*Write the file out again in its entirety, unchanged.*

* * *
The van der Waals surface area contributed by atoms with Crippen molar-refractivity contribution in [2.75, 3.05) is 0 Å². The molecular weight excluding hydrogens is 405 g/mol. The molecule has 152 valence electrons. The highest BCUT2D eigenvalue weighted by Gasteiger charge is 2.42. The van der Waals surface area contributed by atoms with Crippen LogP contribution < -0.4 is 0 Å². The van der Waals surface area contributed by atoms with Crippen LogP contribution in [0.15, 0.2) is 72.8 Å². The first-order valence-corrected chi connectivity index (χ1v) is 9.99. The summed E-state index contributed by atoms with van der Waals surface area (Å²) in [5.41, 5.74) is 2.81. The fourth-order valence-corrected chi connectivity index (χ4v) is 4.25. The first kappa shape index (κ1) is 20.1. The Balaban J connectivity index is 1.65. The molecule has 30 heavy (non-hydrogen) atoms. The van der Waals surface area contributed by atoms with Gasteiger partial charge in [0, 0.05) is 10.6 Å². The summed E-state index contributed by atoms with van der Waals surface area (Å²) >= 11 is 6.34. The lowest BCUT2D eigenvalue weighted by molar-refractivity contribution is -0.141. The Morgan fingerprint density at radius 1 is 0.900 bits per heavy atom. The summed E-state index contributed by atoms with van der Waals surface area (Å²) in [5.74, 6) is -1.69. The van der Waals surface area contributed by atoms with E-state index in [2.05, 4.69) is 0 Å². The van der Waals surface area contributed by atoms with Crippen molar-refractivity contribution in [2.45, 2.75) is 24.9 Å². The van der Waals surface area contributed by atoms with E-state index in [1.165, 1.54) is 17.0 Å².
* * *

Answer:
The van der Waals surface area contributed by atoms with Crippen molar-refractivity contribution in [2.75, 3.05) is 0 Å². The molecular weight excluding hydrogens is 405 g/mol. The molecule has 152 valence electrons. The highest BCUT2D eigenvalue weighted by Gasteiger charge is 2.42. The van der Waals surface area contributed by atoms with Crippen LogP contribution < -0.4 is 0 Å². The van der Waals surface area contributed by atoms with Crippen LogP contribution in [0.15, 0.2) is 72.8 Å². The first-order valence-corrected chi connectivity index (χ1v) is 9.99. The summed E-state index contributed by atoms with van der Waals surface area (Å²) in [5.41, 5.74) is 2.81. The fourth-order valence-corrected chi connectivity index (χ4v) is 4.25. The first kappa shape index (κ1) is 20.1. The Balaban J connectivity index is 1.65. The molecule has 30 heavy (non-hydrogen) atoms. The van der Waals surface area contributed by atoms with Gasteiger partial charge in [0, 0.05) is 10.6 Å². The summed E-state index contributed by atoms with van der Waals surface area (Å²) >= 11 is 6.34. The lowest BCUT2D eigenvalue weighted by molar-refractivity contribution is -0.141. The Morgan fingerprint density at radius 1 is 0.900 bits per heavy atom. The summed E-state index contributed by atoms with van der Waals surface area (Å²) in [5.74, 6) is -1.69. The van der Waals surface area contributed by atoms with E-state index in [2.05, 4.69) is 0 Å². The van der Waals surface area contributed by atoms with Crippen molar-refractivity contribution in [2.45, 2.75) is 24.9 Å². The van der Waals surface area contributed by atoms with E-state index in [1.165, 1.54) is 17.0 Å².